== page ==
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Pyu Pyu Win '24
As a child, Pyu Pyu Win ’24 and her family immigrated to the United States from Myanmar. They stopped in Illinois and Indiana before settling in Utica, N.Y., where The Young Scholars Liberty Partnerships Program (YSLPP), a collaborative project established between Utica University and the Utica City School District, helped Win navigate her education and ultimately become a Hamilton student.

Despite moving fewer than 30 minutes from home, Win discovered a host of new opportunities at Hamilton. After spending her first five weeks on campus for the Arthur O. Eve Higher Education Opportunity Program, she found an email inviting her to apply for Hamilton’s Community Outreach and Opportunity Program (COOP) Service Internship Program. She was accepted and immediately began tutoring middle and high school students in Clinton, later interning at the Johnson Park Center in Utica.

“I firmly believe that community outreach serves as a lifeline,” Win said. Johnson Park’s mission of providing accessible resources, including housing assistance and clothing drives, granted her “a distinctive perspective on the profound impact a small entity can wield within a community.” Win also joined ROOTS, a student-led organization for students of color in STEM at Hamilton, to offer peers a family-like atmosphere away from home. 

Win’s commitment to community outreach further blossomed following her freshman year. As a summer intern at the Midtown Utica Community Center, she organized a children’s summer camp and highlighted the center’s activities on social media. She also met and soon partnered with Sarah Morehouse, a graduate student examining gang conscription among resettled Karen refugee youth in Utica.

Pyu Pyu Win '24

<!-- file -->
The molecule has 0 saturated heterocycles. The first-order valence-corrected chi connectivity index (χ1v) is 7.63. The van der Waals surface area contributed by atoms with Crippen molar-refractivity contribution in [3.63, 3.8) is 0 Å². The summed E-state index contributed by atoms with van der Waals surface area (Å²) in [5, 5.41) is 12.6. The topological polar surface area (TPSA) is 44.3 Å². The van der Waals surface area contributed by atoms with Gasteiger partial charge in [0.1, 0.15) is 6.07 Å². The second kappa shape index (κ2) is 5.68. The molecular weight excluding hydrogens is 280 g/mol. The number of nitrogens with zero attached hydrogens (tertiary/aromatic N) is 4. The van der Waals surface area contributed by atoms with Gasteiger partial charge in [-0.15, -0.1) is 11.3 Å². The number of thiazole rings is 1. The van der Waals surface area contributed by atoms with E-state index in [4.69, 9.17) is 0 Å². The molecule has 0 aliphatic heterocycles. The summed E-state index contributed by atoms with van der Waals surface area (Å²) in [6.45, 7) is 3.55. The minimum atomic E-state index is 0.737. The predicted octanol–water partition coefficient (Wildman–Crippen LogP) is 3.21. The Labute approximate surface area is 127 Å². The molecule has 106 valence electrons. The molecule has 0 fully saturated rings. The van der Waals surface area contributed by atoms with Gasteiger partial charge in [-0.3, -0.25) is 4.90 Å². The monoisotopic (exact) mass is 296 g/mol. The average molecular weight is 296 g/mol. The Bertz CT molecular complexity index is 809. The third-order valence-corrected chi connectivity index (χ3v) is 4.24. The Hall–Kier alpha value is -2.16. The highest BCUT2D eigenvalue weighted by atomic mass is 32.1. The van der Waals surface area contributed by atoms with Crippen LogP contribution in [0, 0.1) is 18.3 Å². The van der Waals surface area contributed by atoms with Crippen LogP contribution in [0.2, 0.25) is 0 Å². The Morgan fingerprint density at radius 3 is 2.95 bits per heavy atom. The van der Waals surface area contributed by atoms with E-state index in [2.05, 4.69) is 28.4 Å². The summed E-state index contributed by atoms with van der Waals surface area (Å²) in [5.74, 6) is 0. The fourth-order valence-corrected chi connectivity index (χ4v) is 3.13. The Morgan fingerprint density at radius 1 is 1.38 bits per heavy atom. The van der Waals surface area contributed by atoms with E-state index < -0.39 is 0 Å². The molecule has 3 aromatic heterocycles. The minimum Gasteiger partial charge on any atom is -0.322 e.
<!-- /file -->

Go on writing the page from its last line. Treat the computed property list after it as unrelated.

Major: Biology
Hometown: Utica, N.Y.
High school: Thomas R. Proctor High School

 

 “The prevailing narrative suggests that with a good education and hard work, one can ascend the social ladder,” Win explained. “I can attest to the challenges faced by immigrants and the limited resources I had growing up.”

In reducing one such challenge — the language barrier between Morehouse and participants — Win advocated for inclusive support systems for immigrants. In the spring of her sophomore year, she presented the team’s findings at the Society for Applied Anthropology Conference in Salt Lake City.

Years after being a mentee in Hamilton’s Let’s Get Ready! program, Win stepped into a mentor role for the Multicultural Peer Mentoring Project, which assists international, first-generation, and historically underrepresented students with their transition to College life. Now, as the senior fellow overseeing STEM outreach for COOP, Win connects local students with Hamilton faculty and students for campus visits and science experiments. Each experience has reinforced her belief in “making sure you’re doing community outreach in a way that will not only benefit the other person but also yourself. You don’t want to just do it as a checklist,” she said.

Win’s academic advisor, Assistant Professor of Biology Rhea Datta, was instrumental in encouraging Win’s academic interests in developmental genetics and environmental effects on genes. Thanks to Datta, Win felt she always had someone to talk to, a confidence that carried into Datta’s course Seminar in Epigenetics. “She makes sure everyone has understood the concept instead of assuming that everyone has learned the concept,” Win said.

Academically, Win oscillated between the pre-med and pre-physician assistant path. As a sophomore and junior, she assisted thesis students while conducting her own experiments in Associate Professor of Biology Natalie Nannas’ lab. Win is now a student assistant in the same lab, where she investigates knob DNA sequences in maize and yeast.

This year, Win started working nearby at CNY Gynecology Associations and CNY Brain and Spine, where she dictates notes and orders images and tests. She also provides critical translation services for Burmese-speaking patients using medical terminology she learned from YouTube and her mother.

“Being able to work in this field, I know what it means to have a herniated disc or a disc bulge, and so I’m able to properly translate it in Burmese for Burmese patients,” she said, explaining her goal of breaking down language barriers in medicine. Firsthand work in the medical field has shown Win the scarcity of accessible healthcare in lower-socioeconomic status communities.

After she graduates, Win plans to continue her work at local clinics before pursuing a degree in osteopathic medicine. Eventually, she hopes to return to Utica to address the shortage of physicians and specialists in the area and support the community that has inspired her from childhood.

“Engaging with people, learning about their experiences, and understanding them on a personal level resonate more with my professional aspirations,” she said.

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